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Celestron Advanced VX 8" f/5 or f/10

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#1 will1384

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Posted 24 February 2013 - 04:51 AM

I am saving up some money for a telescope, I plan on having around $1500 to spend, it may take some time :( , but I want something that I that I can use for basic astrophotography, I have settled on two telescopes that I like, one is the

Celestron Advanced VX 8" f/5 Newtonian Reflector Telescope

and the other is

Celestron Advanced VX 8" f/10 Schmidt-Cassegrain Telescope

I feel that both would do what I want, but I think the Newtonian would be better, however my girlfriend has told me her feelings, and has made it clear she wants the Schmidt-Cassegrain telescope, she has expressed concerns about the weight, ease of use, and collimation issues with the Newtonian Telescope, and also the fact that my dad that is partially confined to a wheelchair will sometimes be using the Telescope.

I plan to store the telescope partially disassembled in a small storage shed, and the tube stored in something to keep bugs, dust, and moisture out of it, and when needed drag it out of the shed on something like the scopebuggy.

I am trying to figure out all the stuff I will need, and things to get later, and the cost associated with each telescope, here is the price list I made, to help me see the big picture, BTW I will be using a Panasonic DMC-G3 camera.

----------------------------------------------------------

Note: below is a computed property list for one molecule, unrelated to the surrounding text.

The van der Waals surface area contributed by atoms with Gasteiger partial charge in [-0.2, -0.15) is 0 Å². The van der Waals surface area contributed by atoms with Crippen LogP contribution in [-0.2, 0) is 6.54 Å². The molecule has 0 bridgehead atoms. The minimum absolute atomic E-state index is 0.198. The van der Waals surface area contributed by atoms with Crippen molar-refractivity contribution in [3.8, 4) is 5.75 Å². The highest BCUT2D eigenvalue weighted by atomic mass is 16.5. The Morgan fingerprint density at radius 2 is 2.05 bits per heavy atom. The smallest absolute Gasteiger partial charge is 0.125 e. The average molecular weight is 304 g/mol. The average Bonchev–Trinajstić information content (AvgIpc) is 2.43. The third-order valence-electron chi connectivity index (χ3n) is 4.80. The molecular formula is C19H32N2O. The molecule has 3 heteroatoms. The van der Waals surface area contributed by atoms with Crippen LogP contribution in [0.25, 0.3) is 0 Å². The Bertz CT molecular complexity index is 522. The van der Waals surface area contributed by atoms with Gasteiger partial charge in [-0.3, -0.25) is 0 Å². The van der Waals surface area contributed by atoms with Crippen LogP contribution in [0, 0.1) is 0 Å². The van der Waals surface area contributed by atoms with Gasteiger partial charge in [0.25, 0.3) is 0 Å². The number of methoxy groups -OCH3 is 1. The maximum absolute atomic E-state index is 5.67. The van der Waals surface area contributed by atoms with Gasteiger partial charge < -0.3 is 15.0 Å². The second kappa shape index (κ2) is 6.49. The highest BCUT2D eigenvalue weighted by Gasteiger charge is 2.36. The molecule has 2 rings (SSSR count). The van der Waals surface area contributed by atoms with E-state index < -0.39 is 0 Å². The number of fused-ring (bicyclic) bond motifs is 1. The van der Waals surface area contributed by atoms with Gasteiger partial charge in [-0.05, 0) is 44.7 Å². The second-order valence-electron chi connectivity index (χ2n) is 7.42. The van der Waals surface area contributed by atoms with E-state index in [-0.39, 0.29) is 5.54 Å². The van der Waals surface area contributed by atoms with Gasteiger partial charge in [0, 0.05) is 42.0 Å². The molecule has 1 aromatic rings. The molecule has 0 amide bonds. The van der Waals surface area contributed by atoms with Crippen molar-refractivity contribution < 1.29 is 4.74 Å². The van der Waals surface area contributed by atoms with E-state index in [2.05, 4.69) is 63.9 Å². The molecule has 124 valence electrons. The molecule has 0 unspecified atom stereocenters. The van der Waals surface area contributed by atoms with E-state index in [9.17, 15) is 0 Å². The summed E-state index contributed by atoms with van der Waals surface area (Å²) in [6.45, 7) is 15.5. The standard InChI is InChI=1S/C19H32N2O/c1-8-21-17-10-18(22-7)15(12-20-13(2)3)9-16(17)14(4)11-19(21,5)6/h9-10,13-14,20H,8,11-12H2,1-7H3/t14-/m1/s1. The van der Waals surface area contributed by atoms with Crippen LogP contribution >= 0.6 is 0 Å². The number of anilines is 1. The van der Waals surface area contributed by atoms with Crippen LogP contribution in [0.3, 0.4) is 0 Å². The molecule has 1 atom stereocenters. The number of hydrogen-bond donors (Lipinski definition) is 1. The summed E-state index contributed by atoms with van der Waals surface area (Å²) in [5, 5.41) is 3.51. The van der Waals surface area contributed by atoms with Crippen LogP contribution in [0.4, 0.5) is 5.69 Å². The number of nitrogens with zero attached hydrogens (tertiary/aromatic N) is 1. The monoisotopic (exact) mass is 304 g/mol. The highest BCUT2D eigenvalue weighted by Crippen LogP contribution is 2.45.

Celestron Advanced VX 8" f/5 Newtonian Reflector Telescope
----------------------------------------------------------
Celestron Advanced VX 8" f/5 Telescope ----- $1,190
Beato Pro 3 Hardware Bag (UPDHB47) --------- $65
Farpoint FP403 Bahtinov Focus Mask --------- $24
Orion LaserMate Deluxe II ------------------ $70
T-Minus UltraWide Adapter for Micro 4/3 ---- $110
Knobs for Celestron Primary ---------------- $26
Knobs for Celestron Secondary -------------- $21
Celestron 18778 AC Adapter ----------------- $22
Celestron Car Battery Adapter -------------- $16
----------------------------------------------------------
-- Sub Total -- $1544
---------------Stuff we should get later------------------
Celestron Power Tank ----------------------- $55
Celestron NexImage 5 MP -------------------- $165
Coma Corrector ----------------------------- $130
---------------Stuff I want but don’t need-----------------
Celestron Accessory Kit -------------------- $125
Celestron SkySync GPS ---------------------- $167
----------------------------------------------------------
-- Total -- $2186
----------------------------------------------------------


----------------------------------------------------------
Celestron Advanced VX 8" f/10 Schmidt-Cassegrain Telescope
----------------------------------------------------------
Celestron Advanced VX 8" f/10 Telescope ---- $1600
Pelican Style Watertight Hard Case --------- $163
Farpoint FP411 Bahtinov Focus Mask --------- $25
T-Ring for Micro 4/3 ----------------------- $30
Knobs for C8 f/10 Secondary ---------------- $20
AstroZap Flexible Dew Shield AZ118 --------- $40
Celestron 18778 AC Adapter ----------------- $22
Celestron Car Battery Adapter -------------- $16
----------------------------------------------------------
-- Sub Total -- $1916
---------------Stuff we should get later------------------
Celestron Power Tank ----------------------- $55
Celestron NexImage 5 MP -------------------- $165
Universal Piggyback Mount ------------------ $32
Celestron f/6.3 Reducer Corrector ---------- $99
---------------Stuff I want but don’t need-----------------
Celestron Accessory Kit -------------------- $125
Celestron SkySync GPS ---------------------- $167
----------------------------------------------------------
-- Total -- $2559
----------------------------------------------------------

Any thing I missed, any ideas, anything else I need to buy at the same time I buy the telescope, its likely to be two to three months before I buy anything, but I want to plan ahead.